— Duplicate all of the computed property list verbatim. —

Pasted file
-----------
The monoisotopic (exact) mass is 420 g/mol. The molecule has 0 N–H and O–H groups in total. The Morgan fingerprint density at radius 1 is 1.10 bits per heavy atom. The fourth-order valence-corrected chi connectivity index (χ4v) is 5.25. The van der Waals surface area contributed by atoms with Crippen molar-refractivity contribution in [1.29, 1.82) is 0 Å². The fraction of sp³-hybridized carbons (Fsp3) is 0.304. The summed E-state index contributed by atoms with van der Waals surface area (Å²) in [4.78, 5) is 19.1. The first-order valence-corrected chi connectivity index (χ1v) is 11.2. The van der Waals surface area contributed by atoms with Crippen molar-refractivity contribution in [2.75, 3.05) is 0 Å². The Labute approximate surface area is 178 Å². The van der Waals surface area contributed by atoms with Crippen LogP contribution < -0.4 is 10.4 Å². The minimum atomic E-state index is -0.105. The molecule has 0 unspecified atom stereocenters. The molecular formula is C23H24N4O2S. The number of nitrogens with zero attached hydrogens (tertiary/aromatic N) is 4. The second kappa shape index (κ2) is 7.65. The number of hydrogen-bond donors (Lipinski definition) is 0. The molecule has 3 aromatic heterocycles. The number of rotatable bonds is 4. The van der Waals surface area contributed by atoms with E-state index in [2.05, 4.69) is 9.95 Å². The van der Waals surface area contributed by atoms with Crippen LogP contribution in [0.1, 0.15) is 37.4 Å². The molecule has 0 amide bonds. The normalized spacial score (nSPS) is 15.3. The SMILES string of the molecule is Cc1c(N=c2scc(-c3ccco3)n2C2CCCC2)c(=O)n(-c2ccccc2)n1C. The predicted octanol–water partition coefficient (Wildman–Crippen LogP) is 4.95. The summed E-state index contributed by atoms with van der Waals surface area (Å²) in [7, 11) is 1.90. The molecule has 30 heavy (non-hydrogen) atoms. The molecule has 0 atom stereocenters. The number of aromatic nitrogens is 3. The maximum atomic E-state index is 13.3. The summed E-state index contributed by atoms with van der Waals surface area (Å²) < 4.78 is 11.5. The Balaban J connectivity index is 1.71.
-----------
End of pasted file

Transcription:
The monoisotopic (exact) mass is 420 g/mol. The molecule has 0 N–H and O–H groups in total. The Morgan fingerprint density at radius 1 is 1.10 bits per heavy atom. The fourth-order valence-corrected chi connectivity index (χ4v) is 5.25. The van der Waals surface area contributed by atoms with Crippen molar-refractivity contribution in [1.29, 1.82) is 0 Å². The fraction of sp³-hybridized carbons (Fsp3) is 0.304. The summed E-state index contributed by atoms with van der Waals surface area (Å²) in [4.78, 5) is 19.1. The first-order valence-corrected chi connectivity index (χ1v) is 11.2. The van der Waals surface area contributed by atoms with Crippen molar-refractivity contribution in [2.75, 3.05) is 0 Å². The Labute approximate surface area is 178 Å². The van der Waals surface area contributed by atoms with Crippen LogP contribution < -0.4 is 10.4 Å². The minimum atomic E-state index is -0.105. The molecule has 0 unspecified atom stereocenters. The molecular formula is C23H24N4O2S. The number of nitrogens with zero attached hydrogens (tertiary/aromatic N) is 4. The second kappa shape index (κ2) is 7.65. The number of hydrogen-bond donors (Lipinski definition) is 0. The molecule has 3 aromatic heterocycles. The number of rotatable bonds is 4. The van der Waals surface area contributed by atoms with E-state index in [2.05, 4.69) is 9.95 Å². The van der Waals surface area contributed by atoms with Crippen LogP contribution in [0.1, 0.15) is 37.4 Å². The molecule has 0 amide bonds. The normalized spacial score (nSPS) is 15.3. The SMILES string of the molecule is Cc1c(N=c2scc(-c3ccco3)n2C2CCCC2)c(=O)n(-c2ccccc2)n1C. The predicted octanol–water partition coefficient (Wildman–Crippen LogP) is 4.95. The summed E-state index contributed by atoms with van der Waals surface area (Å²) in [7, 11) is 1.90. The molecule has 30 heavy (non-hydrogen) atoms. The molecule has 0 atom stereocenters. The number of aromatic nitrogens is 3. The maximum atomic E-state index is 13.3. The summed E-state index contributed by atoms with van der Waals surface area (Å²) < 4.78 is 11.5. The Balaban J connectivity index is 1.71.